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How to Help your Dog with Mosquitoes

“Dear Dogsized, My father’s border collie is constantly harassed by mosquitoes. Are there any dog-safe products for Charlie? – Kiku”

dog-mosquitoMosquitoes are definitely a problem for dogs! Not only do mosquitoes harass and bite dogs (as they do humans), mosquito bites can result in everything from an annoying itch to more serious parasitic diseases. Mosquito bites are also a primary cause of heartworm in dogs. If your dog has more hair (e.g. a chow) then they have more natural protection than say a bit bull or “bully” breeds. Regardless, those areas that show more skin e.g. nose, ears, eyelids, abdomen, groin and inside the legs are more prone to getting mosquito bites (and can also get sunburn).

There are plenty of things you can try to change in your environment to reduce the amount of mosquitoes, for example, avoiding stagnant water, using products containing oil of sandalwood or citronella and staying inside, especially in the early morning and early evening, when mosquitoes are most active.

Mosquito Repellent for Dogs

flys offTo protect your dog, do NOT use human mosquito repellents containing DEET on dogs. Instead, look for repellents formulated especially for pets that contain either permethrins or pyrethrins. Here are some dog mosquito repellent products for your dog to try:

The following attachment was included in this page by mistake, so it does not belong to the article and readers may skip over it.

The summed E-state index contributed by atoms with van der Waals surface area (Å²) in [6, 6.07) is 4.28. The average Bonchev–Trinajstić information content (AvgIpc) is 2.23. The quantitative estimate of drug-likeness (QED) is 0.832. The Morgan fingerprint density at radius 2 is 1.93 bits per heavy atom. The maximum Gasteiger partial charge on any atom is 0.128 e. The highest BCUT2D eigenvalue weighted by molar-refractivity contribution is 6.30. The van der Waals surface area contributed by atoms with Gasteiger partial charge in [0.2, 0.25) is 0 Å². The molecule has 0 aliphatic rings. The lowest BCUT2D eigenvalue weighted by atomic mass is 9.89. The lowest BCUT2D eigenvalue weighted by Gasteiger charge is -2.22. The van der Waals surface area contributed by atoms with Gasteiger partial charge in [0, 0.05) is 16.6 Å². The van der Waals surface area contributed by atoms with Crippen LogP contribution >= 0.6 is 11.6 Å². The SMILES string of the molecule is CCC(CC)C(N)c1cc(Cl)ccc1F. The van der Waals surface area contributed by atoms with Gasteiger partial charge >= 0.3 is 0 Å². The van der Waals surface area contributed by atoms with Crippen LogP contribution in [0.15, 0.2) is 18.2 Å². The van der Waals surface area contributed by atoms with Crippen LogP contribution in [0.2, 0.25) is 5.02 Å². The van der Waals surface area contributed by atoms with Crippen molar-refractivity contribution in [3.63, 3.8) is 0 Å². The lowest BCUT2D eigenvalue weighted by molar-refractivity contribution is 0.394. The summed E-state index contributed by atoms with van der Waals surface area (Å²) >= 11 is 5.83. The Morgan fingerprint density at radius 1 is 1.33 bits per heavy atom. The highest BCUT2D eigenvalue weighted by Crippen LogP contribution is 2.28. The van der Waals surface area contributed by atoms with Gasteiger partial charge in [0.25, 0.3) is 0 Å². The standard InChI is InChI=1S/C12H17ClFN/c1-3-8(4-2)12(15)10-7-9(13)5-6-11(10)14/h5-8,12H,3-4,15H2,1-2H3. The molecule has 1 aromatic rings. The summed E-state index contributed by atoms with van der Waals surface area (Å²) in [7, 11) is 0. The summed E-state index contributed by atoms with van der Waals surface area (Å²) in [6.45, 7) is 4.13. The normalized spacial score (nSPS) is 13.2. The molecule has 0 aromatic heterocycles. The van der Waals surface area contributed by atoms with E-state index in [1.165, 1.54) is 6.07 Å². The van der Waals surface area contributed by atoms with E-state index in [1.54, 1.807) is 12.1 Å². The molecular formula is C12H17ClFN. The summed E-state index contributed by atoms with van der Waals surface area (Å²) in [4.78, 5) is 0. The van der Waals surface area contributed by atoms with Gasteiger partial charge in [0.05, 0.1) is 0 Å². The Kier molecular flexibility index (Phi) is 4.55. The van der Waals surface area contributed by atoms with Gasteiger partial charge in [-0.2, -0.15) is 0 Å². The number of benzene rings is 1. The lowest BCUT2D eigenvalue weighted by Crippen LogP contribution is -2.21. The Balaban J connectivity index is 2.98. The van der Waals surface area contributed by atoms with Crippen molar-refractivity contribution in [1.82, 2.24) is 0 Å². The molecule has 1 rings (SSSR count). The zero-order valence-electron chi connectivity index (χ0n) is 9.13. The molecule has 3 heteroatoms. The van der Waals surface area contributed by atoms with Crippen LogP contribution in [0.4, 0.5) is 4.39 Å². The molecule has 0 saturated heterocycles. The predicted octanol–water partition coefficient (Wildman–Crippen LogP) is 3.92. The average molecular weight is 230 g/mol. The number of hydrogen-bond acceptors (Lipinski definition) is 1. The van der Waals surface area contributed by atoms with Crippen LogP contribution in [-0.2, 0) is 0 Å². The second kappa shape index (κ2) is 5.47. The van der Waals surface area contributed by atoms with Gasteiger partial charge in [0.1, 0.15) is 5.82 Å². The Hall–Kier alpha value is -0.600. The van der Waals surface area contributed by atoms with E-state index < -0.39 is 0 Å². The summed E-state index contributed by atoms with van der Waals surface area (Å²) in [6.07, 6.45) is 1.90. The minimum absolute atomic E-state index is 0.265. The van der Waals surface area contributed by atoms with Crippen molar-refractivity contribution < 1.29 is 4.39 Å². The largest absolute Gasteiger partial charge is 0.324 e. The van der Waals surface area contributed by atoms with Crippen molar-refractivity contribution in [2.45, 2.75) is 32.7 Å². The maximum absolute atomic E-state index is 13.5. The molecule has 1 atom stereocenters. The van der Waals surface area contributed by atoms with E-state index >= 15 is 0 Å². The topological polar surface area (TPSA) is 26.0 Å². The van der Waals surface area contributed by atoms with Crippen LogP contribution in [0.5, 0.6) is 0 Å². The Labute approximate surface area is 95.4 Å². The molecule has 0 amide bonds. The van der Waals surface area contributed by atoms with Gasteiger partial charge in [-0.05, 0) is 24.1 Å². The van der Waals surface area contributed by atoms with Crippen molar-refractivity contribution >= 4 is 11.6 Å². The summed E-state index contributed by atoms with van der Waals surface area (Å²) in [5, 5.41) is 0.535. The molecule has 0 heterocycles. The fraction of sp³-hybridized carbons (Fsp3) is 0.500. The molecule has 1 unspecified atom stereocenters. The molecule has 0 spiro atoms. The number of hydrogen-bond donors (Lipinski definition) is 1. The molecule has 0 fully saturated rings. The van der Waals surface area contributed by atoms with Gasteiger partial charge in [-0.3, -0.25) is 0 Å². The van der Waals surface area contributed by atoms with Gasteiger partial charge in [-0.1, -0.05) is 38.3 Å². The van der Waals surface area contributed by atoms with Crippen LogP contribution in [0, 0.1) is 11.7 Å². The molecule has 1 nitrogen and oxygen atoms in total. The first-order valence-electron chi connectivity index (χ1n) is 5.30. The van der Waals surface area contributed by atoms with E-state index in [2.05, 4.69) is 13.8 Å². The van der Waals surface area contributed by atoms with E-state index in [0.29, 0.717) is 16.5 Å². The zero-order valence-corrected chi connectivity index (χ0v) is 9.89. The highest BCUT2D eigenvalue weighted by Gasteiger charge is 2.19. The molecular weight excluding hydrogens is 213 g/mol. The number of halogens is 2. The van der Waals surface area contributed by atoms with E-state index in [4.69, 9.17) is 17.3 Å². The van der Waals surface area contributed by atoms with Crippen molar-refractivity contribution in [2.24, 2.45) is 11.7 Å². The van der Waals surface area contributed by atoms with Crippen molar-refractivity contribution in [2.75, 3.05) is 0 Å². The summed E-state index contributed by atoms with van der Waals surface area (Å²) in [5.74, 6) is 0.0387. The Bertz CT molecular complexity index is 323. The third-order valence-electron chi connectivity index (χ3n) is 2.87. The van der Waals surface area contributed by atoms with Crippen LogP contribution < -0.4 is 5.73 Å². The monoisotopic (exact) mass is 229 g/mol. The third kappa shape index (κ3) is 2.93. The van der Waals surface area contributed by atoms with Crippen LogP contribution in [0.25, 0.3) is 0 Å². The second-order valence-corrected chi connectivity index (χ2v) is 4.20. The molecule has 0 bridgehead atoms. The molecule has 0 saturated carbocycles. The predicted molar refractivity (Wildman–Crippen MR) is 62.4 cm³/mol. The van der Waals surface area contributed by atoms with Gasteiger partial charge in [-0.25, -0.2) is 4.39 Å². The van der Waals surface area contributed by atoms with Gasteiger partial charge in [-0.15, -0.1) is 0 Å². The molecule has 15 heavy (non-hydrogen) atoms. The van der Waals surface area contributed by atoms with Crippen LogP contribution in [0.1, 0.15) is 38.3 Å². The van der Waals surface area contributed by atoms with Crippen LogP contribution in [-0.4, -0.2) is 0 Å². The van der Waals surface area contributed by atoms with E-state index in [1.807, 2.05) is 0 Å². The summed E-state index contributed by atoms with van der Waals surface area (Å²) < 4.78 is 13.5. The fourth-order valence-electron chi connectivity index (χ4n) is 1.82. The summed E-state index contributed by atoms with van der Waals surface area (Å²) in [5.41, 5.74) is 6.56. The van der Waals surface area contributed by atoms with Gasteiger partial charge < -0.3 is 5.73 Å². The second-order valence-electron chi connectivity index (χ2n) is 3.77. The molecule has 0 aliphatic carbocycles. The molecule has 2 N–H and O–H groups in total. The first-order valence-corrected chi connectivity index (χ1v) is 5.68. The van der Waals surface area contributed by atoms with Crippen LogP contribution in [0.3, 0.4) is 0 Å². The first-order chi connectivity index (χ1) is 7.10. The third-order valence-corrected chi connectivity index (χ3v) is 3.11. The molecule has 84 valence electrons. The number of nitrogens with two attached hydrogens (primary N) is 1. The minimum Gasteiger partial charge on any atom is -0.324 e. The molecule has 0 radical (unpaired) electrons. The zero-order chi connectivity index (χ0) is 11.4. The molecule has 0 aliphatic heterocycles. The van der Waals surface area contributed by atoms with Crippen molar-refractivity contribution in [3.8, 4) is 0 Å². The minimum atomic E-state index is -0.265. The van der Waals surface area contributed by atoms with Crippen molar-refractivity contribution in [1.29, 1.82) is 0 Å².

Flys Off Spray
Flys-Off Fly Repellent Ointment
Pet Naturals of Vermont Protect Flea & Tick Repellent Spray
All Terrain Natural Pet Herbal Armor Insect Repellent Spray
Even if you use a mosquito repellent, make sure your dog is taking a heartworm preventative, such as Heartgard Plus, and also a topical treatment and prevention of ticks, fleas, mosquitoes, biting flies, and lice, such as K9 Advantix II.(see also our article on Advantix vs Frontline).

Mosquito Bite Treatment

Luckily there are some solutions to help your dog if he does get bitten. Treat bites with an antibacterial cream (e.g. Neosporin) to keep them from becoming infected. To help with the itchiness, you might also want to try Sulfodene or a Pet Hydrocortizone (Zymox).
Please see your veterinarian if the bites appear very large (i.e. possibly something in it) or if they do not heal or appear to be getting worse.

Bad Foods for Dogs – Avoid These Human Foods

As part of National Poison Prevention Week, here’s our list of bad foods for dogs:
bad foods for dogs

Dog owners all have different rules as what to feed their best friends, but there are bad foods for dogs which can be extremely harmful. It’s best to always check to see if a food is ok to feed to a dog before you give it to them.

Here is a list of foods which dogs need to avoid:

  • Alcohol
  • Avocados
  • Caffeine (incl. coffee and tea)
  • Chocolate
  • Dairy Products (incl. milk)
  • Fat Trimmings
  • Garlic
  • Grapes
  • Macadamia Nuts
  • Nicotine (ok – not a food, but some humans do “consume” cigarettes)
  • Onions
  • Persimmons, Peaches, and Plums
  • Raisins
  • Salt